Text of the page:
Anyway, that started in June, with our group’s Friday noon class. I took advantage of the +1 and also attended the 5:45am class on Tuesdays, starting the very next week. Yes, 5:45am. I’ve always been a bit of a morning person, but this was a time that I knew I could do without interruption. After all, the only thing you ever miss at 5:45am is sleep. That first Tuesday was rough. I had an issue with low blood sugar and didn’t have the benefit of a bunch of co-workers sharing my class who were also as out of shape as me. But I went back that Friday, and the following Tuesday, and so on.

At some point, I added a third day to my program, attending the 5:45am class on Thursdays as well. There was probably at least a month between thinking about it and actually doing it, as I was still taking a couple of days to fully recover from each workout. And yes, that’s part of it. Even now, after more than a year of Crossfit, I’m often sore from Tuesday morning’s workout into Wednesday evening. Part of it is the intensity of the workout. Part is my age – I’m now 40, after all. And part of it is just the fact that I didn’t start getting into shape until last year.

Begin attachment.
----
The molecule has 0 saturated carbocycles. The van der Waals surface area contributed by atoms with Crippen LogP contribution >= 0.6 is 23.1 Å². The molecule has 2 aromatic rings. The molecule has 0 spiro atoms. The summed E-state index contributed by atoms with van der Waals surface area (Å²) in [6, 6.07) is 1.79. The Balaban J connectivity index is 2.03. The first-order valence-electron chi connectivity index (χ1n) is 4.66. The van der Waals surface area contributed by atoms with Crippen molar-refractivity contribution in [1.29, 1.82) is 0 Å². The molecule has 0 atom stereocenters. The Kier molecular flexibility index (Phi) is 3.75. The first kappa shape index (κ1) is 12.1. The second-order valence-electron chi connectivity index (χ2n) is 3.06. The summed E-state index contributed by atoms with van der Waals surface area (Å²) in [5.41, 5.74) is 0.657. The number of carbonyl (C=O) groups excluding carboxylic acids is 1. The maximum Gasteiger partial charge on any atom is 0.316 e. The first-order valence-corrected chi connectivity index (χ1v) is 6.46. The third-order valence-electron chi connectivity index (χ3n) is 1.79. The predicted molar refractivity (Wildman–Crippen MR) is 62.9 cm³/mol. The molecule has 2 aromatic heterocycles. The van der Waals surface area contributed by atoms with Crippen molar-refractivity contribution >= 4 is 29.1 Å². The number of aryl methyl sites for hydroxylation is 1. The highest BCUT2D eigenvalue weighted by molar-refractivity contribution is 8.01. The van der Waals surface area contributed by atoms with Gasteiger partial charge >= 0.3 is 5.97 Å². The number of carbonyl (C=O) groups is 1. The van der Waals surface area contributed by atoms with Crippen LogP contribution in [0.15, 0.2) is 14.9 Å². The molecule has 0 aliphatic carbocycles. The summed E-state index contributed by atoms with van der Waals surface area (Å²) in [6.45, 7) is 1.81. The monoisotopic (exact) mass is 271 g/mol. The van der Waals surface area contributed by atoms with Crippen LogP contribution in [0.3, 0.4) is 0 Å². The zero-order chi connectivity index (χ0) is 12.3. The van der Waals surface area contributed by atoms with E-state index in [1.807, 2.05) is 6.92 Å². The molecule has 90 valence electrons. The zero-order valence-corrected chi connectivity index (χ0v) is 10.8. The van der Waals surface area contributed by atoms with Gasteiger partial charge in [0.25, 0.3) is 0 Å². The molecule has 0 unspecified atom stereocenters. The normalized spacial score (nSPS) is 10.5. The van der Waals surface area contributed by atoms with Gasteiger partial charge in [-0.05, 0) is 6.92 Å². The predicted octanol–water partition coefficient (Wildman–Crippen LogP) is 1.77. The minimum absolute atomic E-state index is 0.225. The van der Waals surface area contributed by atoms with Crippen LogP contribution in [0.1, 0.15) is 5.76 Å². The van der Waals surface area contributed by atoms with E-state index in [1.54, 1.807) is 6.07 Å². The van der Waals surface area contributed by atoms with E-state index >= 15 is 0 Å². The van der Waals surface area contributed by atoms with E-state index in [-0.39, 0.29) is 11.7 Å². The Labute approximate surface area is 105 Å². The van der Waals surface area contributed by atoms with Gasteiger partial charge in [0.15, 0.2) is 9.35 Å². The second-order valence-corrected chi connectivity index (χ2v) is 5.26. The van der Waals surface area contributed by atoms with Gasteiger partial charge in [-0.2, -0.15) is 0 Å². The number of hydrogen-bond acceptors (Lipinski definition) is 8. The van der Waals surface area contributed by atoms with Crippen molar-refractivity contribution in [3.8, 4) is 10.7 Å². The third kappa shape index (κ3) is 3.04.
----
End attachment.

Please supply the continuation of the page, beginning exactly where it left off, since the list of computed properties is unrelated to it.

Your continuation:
That brings me to another point about this process. It’s been quite a learning experience for someone who has such as limited history of exercise. Other than a couple of seasons of little league baseball, I never played organized sports as a kid. I was never on a team in school. I played pick-up games of this and that, and played a fair amount of racquetball in college, but that’s it. When I walked in the door at Crossfit for the first time, I hadn’t touched a barbell since at least college, and hadn’t run a mile without stopping in probably the same time. So, yes, a lot of this journey has been dealing with soreness. But it’s also been about learning what my body is actually capable of. I’ve learned what body parts give out and when. I’ve learned about muscle fatigue and joint pain and oxygen issues. I feel that I now understand my own body a whole lot more than I did. I know when I can push myself, and when to back off.